The characters show us what it’s like to be punished for acts of kindness. Willing to risk arrest and imprisonment, they’ve transformed their lives in the fight to teach others about humanity and responsibility. We as a human race have to care for creatures who live in a netherworld between pets and wildlife. The success of their battles are mixed but the message is consistent: This nation needs laws to humanely manage “community cats,” and to protect people who look after them.
Catnip Nation is not a pedagogic platform to preach about a movement known as TNR (Trap Neuter Return), in which cats living in groups are overseen by caretakers who fix and vaccinate them and feed them until they die off. But the film is inadvertently designed to enlighten. The goal of TNR, a spreading practice worldwide, is to winnow down cat colonies until the closed-system fades away. TNR is complex because it requires buy-in from government, law enforcement and grassroots citizens, who almost always do the real work.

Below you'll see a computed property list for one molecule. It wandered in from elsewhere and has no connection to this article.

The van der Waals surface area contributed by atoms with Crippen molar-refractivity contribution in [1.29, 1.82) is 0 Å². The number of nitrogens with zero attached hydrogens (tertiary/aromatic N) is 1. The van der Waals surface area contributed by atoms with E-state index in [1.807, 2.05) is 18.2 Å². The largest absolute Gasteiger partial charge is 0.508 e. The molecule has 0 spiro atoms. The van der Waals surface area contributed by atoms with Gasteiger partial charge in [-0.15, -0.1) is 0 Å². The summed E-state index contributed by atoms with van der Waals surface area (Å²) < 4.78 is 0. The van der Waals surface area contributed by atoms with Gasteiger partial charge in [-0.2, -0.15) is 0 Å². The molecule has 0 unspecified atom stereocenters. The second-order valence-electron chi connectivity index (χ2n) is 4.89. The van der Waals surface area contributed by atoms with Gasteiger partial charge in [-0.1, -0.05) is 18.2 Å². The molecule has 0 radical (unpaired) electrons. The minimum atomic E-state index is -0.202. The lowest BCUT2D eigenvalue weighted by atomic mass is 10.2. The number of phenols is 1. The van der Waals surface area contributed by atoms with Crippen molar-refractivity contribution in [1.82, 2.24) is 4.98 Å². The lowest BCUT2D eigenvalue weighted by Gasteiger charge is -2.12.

Tickets for Catnip Nation are available here.